'At that point I asked Mr. Hill if he understood what that meant and he said yes.


'I then said, 'Anything you do say can be used against you in the court of law.' I again asked him if he understood that, and he said, 'Yes.'


'I told him, 'You have the right to the presence of your lawyer during the questioning. If you cannot afford a lawyer, a lawyer will be appointed for you before the questioning if you so desire.' I asked him if he understood that, and he said, 'Yes.'


'I then told him 'Unless you are willing to give up the above rights, no statement of yours can be accepted and no questions will be asked of you.' I asked him if he understood that, and he said, 'Yes.'


'And I told him, 'The above rights stay with you and may be claimed now or at any time during the questioning.' I asked him if he understood that, and he said, 'Yes.'


'I asked if there is anything in his rights he did not understand or that he wanted explained to him, and he said, no, he understood them.


'I then told him, 'I can't talk to you or take any statement from you unless you are willing to waive these rights.' I asked him, 'Will you waive these rights?' And he said, 'Yes.'


'Q Now, that conversation took place where?


'A In the conference room in the Detective Bureau on the second floor of the Safety Building.


'Q Who was present at the initial juncture?


'A Mr. Hill and myself.


'Q No one else was present at that time?


'A Not at that particular time, no, sir.


'Q Were these rights ever repeated to him again?


'A Not verbatim but he was reminded of them.


'Q At what juncture and relationship?


'A About twenty minutes to half an hour later.


'Q Who was present at that time?


'A Detective Russ Field.


'Q And the defendant?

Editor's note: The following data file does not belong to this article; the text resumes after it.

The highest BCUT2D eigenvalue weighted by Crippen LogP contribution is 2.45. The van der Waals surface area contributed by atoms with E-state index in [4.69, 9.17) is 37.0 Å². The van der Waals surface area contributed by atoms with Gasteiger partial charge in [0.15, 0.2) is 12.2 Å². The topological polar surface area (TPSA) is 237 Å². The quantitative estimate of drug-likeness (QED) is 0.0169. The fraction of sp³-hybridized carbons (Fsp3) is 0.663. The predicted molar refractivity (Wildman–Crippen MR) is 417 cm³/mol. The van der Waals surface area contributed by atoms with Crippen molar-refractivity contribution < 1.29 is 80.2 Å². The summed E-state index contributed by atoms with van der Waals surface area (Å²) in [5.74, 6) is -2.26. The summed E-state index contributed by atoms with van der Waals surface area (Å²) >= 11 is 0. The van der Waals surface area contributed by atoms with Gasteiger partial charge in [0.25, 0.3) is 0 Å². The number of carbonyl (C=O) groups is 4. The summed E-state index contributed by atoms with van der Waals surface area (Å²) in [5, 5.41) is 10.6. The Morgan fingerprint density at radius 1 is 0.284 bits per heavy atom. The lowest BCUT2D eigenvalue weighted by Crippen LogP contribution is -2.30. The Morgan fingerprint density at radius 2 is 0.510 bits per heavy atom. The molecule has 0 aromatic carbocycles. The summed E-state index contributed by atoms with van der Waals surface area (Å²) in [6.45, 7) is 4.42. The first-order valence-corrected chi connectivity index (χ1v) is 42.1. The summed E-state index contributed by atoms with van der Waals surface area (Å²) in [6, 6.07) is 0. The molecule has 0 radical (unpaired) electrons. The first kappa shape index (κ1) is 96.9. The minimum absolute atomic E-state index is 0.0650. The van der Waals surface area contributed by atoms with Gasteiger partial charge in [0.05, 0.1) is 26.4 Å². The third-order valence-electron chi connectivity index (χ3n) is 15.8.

'A And Mr. Hill.


'Q After you had initially advised the defendant of his rights, I think you indicated that you advised him of the fact no questions could be asked unless he waived those rights?


'A Yes, sir.


'Q And he consented to make a statement?


'A Yes, sir.


'Q And then did he thereafter make a statement to you concerning the offense with which he was charged?


'A Yes, sir.


'Q When those questions were put to him as to his rights, was he at that time aware of what charges had been lodged against him?


'A Yes, sir.


'Q Did you later have an occasion, subsequent to the statement that the defendant made to you, did you later have an occasion to have any communication with the defendant?


'A Yes, sir.


'Q When was that?


'A About 8:30 a.m. on September 9, 1970.


'Q What were the basic circumstances underlying that conversation?


'A Well, during our conversation in the early morning hours at approximately 2:30 a.m., Mr. Hill made certain statements as to where a knife that was used in the commission of this offense was, and where Mr. Hill had put a car in the Maumee River, and where the offense had taken place. At that time we asked him if when it got light out in the morning if he would be willing to take us out to the locations and point them out. He indicated that he would.


'So I reported for work about 8:00 o'clock, and at 8:30 I went up to the turnkey's office. Mr. Hill was in Cell No. 3 in the jail. We got Mr. Hill out and I told him the purpose I was there, asked him if he was still willing to show us where these things took place and where the knife supposedly was. He said, 'Yes.'


'I again reminded him of his rights; that he did not have to show us; he had the right to have an attorney; he said, 'No, I will take you over."


'Q Would you just again reiterate substantially what you advised the defendant of on that morning at approximately 8:30 in the morning?


'A I told him that he had been advised of his rights, and that he knew what his rights were, and he did not have to go with us, he did not have to show us anything, and he indicated that he would.